[An interesting and thoughtful set of observations] about Google Glass from Dustin Curtis. The overall impression is one that confirms my guess that it will never be a mainstream product. Especially:
If you don’t say “ok glass” within a very short amount of time–way too short, I think–it turns back off. This led me to be constantly nodding my head up and down while saying “ok glass” over and over with my eyes pointing up and to the right. Someone watching commented that it looked like I was having a seizure.
All fashion issues aside–and there are many, of course, because the device looks kind of ridiculous to the uninitiated–it is extremely unnerving to be conversing with someone who has a camera and microphone on their face, pointed directly at you, with the ability to record. In the presence of someone wearing Glass, you can never have privacy. I had anticipated a feeling of uneasiness, but after experiencing it, I am surprised by how much it bothered me on a visceral level.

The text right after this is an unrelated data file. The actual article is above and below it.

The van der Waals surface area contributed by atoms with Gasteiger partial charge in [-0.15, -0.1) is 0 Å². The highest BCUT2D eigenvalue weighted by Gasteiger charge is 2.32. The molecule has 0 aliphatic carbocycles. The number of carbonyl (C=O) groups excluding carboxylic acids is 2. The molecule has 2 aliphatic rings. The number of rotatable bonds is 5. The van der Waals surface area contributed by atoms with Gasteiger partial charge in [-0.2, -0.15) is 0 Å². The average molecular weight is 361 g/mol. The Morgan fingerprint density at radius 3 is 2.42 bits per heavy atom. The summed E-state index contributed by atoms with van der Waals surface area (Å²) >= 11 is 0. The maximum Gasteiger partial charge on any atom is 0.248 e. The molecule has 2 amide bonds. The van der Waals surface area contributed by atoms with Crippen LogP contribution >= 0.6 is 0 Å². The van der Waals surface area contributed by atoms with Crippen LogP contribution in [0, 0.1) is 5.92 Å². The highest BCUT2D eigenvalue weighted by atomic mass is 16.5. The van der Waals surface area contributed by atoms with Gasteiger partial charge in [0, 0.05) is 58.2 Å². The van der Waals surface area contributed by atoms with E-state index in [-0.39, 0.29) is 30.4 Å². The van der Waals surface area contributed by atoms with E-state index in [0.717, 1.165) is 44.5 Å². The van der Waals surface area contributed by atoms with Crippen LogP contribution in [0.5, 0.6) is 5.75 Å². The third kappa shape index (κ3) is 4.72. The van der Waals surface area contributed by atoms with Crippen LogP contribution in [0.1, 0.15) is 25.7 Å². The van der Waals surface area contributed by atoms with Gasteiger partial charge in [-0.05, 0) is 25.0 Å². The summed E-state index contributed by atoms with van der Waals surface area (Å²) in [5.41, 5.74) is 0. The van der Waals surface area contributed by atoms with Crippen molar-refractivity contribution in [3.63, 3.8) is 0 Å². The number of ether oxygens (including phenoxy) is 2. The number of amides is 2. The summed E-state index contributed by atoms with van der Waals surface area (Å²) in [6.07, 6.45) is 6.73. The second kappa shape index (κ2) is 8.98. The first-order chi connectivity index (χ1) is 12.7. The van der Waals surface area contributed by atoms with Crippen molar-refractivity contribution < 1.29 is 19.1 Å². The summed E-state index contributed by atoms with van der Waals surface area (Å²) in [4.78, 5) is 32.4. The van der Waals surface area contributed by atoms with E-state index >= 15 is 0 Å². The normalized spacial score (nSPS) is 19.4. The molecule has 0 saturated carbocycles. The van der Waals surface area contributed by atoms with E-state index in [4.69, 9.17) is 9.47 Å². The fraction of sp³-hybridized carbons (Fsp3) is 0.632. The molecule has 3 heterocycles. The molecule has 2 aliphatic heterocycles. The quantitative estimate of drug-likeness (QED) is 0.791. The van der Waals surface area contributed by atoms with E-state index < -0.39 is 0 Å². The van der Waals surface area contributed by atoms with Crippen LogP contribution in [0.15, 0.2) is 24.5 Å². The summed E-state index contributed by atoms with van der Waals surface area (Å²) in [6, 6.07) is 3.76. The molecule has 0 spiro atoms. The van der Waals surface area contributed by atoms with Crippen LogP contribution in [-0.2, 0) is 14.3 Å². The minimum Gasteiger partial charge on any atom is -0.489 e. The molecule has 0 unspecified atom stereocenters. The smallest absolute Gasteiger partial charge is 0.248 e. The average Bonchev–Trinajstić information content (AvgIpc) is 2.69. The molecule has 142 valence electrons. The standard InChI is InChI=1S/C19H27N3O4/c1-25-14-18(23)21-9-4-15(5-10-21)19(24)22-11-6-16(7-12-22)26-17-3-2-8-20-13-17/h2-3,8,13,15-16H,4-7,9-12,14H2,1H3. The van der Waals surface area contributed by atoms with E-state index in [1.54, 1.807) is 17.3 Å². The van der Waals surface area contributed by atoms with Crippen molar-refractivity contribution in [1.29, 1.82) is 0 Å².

If Apple does indeed intend to build a watch as its first foray into “wearables”, it’s a much more natural formfactor. You don’t feel stupid wearing it, as you would a computer that has to be strapped ot your face, and integrating a quality color display is much more straightforward. The most important question by far is what can the software do? Is it a standalone device, or must it be tethered to a smartphone, like Glass? If the former, can it completely replace a smartphone? If the latter, what’s the value proposition for someone who already has a smartphone and doesn’t feel like pulling it out of his pocket a significant burden?